The stem of'the puppet-valve rests upon a diaphragm orpneumatic 1, covering a chamber Z, which communicates withan air chancuredto the rear edge of the key-table B,
while the chambers n are formed injan upper horizontal bar'or rail N, which is rigidly connected with the bar N by the metallic tubes 70/. These tubes and the upper and lower bars N N constitute a tracker-flame or comb, and the tubes are properly spaced to permit the stickers b of the piano-action to pass freelybetween the same, as shown by dotted lines in Fig. 4. The upper bar N is located on the front side of these stickers,- and the tubes n incline rearwardly from the bottom of said bar to' the top of the lower. bar N. v
As best shown. in Fig. 3, each chamber n I of the bar N is divided by a fine gauze diaphragm or-strainer into upper and'lower "compartments,- with which the corresponding tracker-tubes n and n are respectively connected, this diaphragm serving to prevent the entrance'of dust, lint, &c., into the wind- 'chest. The bar N is preferably divided vertically and longitudinally into front and rear sections n a and the intercepting diaphragms 0 are arranged in the portions of the chambers n formed in the rear section. The wind-chest is supported by a pair of uprights P, arranged at opposite sides of the ining parts, a tracker-board, a wind-chest com- 1 prosed of a fixed rear section and a removable strument and extending from the key-table The back which the flexible tubes 1 are connected, .are
while the remaining. ortions of, said sections mova ly secured thereto by transverse bolts 'q, the channels 1*, connected with the trackerducts, being formed partly in the removable portion of the Windchest, as shown.
R is anair-chamber connected with said bellows andcommunicating with the several exhaust-chambers 7c of the wind-chest in a common manner.: The chamber R is suit-- ably secured to the under side of the windchest. When' the'instrument is played by hand, the keys .operate directly on the stickers b'of the piano-action in the ordinary manner, the pneumatic action remainin inoperative, inasmuch as its stickers f no connection with the keys.
are separable from t e back boards and re--- front portion and partly in the fixed rear I and the manual-keys, of-a trac er-board, a R s the exhaust-bellows o erated by theusual pedals R or other suita 1e means, and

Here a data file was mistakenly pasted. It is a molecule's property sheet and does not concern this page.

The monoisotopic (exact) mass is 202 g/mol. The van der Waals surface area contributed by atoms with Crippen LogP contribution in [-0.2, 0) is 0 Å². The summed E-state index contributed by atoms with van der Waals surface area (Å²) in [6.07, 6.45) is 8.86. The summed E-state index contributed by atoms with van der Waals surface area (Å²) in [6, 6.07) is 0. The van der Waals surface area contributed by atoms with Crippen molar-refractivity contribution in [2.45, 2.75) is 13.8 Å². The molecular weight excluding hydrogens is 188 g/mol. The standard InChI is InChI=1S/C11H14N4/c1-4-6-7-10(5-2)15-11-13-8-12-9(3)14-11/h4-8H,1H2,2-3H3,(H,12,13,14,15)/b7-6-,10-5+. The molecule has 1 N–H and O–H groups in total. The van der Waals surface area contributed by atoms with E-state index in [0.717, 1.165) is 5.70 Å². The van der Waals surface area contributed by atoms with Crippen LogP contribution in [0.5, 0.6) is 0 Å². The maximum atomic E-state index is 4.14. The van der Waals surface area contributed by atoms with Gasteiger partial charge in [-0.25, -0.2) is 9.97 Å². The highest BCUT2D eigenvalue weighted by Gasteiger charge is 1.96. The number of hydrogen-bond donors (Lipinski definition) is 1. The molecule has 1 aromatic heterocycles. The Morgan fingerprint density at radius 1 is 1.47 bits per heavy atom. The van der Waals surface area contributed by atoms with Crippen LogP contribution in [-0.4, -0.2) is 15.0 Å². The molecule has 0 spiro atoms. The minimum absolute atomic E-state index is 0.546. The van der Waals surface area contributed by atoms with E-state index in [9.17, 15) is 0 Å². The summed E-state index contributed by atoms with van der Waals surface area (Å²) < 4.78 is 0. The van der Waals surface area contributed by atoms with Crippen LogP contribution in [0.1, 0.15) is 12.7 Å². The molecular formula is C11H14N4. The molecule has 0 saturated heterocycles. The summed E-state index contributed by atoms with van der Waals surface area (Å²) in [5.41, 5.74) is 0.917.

v I When the in-- Q strumen't ls'operated automatically'by the use of the perforated music-sheet, the motorrocking the corresponding levers f and operating the companion piano hammers through themediuin of the lower stickers f the piano-keys, and the upper stickers b.
By the improved construction and arrangement of the parts above described any of the keys canbe removed for repairing the same without disturbing any of the parts of the piano-action or the pneumatic action, and the piano-action'can also be taken out of the .8
case without interfering with or requiring the removal of the tracker-tubes or other parts of the pneumatic action, the metal tubes n and the rails 'N" N remaining permanently in place and ermitting the ready 8 withdrawal of the stic ersb from between the same. Likewise the main or front or-- tion of the wind-chest, together with the levers f, the motorneumatics, and the exhaust-bellows R, carried by it, can be re- 9 moved by simplyremoving the bolts g and de'tachin the exhaust-bellows-from the pedals, t us permitting the wind-chest and the strings to be conveniently repaired withoutdisturbing or disconnecting thetracker- 9 tubes from the back boards 0 of the windchest'.
Our improvements are applicable to combined manual and automatic organs as well as pianos, and the term piano-action used 1 in theclaims comprehends the equivalent sound-producing parts or action of an organ.
We claim as our invention 1. The combination ofthe sound-producont section, motorneumatics .for the soundroducing parts mounted on the removab c section of the wind-chest, valvemechani'sm in the wind-chest controlling the I passage of the air to and from said pneu. matics, and tracker connections extending from the tracker-boardto the fixed section ,of the wind-chest, substantially .as set forth.
.2. The combination with the iano-action 1 tion removably secured to the rear section, I
motor-pneumaties mounted on the front por- 'tion of the removable sectionv and having their movable boards arranged above their fiXed'base-boards, levers carried by saicl removable section and arranged between the to thereof and the rear portion of the keyta le, the'front arms of said leversbeing con neeted with the respective'pneumatics, and stickers passing through the rear portion of the key-table and bearing loosely against the under sides of the keys and a ainst the rear arms of said levers, substantia ly as set forth:
4. The eombination'with the piano-action,
the keys and the key table, of a trackerboard arranged above the kes, a Wind-chest arranged below the key-tab e, motor-pneuinatic's acting on'the keys, valve mechanism in the Wind-chest controlling the assage of .the air to and from the pneumatlcs, and a tracker-frame or comb bar arranged on the front side of the pianoaction and having air passages or chambers comprising 'an' upper connected with the ducts ofthe 'tra'ekerboard, 'a lower bar secured to the key-table in rearzof the keys andhaving passages connected with the Wind-chest; and rigid tubes secured at their .ends tosaid bars and connecting corresponding passages thereof and passing-between the stickers of the pianoaetion, substantially-as 'set forth.
Witness our hands this 18th day of Jan- ;uary, 1906.
JOSEPH HERBERT CHASE. I
WILLIAM FREDERICK BAYLR,
WVitnesses CHAS; GFROERER,
BENJ. L. Burrow.-
US29878406A 1906-01-31 1906-01-31 Automatic musical instrument. Expired - Lifetime US832295A (en)